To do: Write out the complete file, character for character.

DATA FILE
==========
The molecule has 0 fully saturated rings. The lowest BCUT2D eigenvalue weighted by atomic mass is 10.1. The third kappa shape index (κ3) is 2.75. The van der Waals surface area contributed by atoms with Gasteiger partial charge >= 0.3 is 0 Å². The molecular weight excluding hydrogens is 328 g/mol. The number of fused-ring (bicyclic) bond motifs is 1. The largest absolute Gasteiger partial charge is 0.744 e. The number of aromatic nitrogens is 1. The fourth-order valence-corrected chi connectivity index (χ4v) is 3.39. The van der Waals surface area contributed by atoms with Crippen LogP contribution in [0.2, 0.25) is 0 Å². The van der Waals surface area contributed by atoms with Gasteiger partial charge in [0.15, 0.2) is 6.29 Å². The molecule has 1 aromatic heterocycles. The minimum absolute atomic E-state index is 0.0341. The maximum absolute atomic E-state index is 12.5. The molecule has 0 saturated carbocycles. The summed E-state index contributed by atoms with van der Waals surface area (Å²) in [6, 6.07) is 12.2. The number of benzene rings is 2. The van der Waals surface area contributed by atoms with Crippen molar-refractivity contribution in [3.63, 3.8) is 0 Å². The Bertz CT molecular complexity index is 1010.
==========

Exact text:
The molecule has 0 fully saturated rings. The lowest BCUT2D eigenvalue weighted by atomic mass is 10.1. The third kappa shape index (κ3) is 2.75. The van der Waals surface area contributed by atoms with Gasteiger partial charge >= 0.3 is 0 Å². The molecular weight excluding hydrogens is 328 g/mol. The number of fused-ring (bicyclic) bond motifs is 1. The largest absolute Gasteiger partial charge is 0.744 e. The number of aromatic nitrogens is 1. The fourth-order valence-corrected chi connectivity index (χ4v) is 3.39. The van der Waals surface area contributed by atoms with Crippen LogP contribution in [0.2, 0.25) is 0 Å². The van der Waals surface area contributed by atoms with Gasteiger partial charge in [0.15, 0.2) is 6.29 Å². The molecule has 1 aromatic heterocycles. The minimum absolute atomic E-state index is 0.0341. The maximum absolute atomic E-state index is 12.5. The molecule has 0 saturated carbocycles. The summed E-state index contributed by atoms with van der Waals surface area (Å²) in [6, 6.07) is 12.2. The number of benzene rings is 2. The van der Waals surface area contributed by atoms with Crippen molar-refractivity contribution in [3.63, 3.8) is 0 Å². The Bertz CT molecular complexity index is 1010.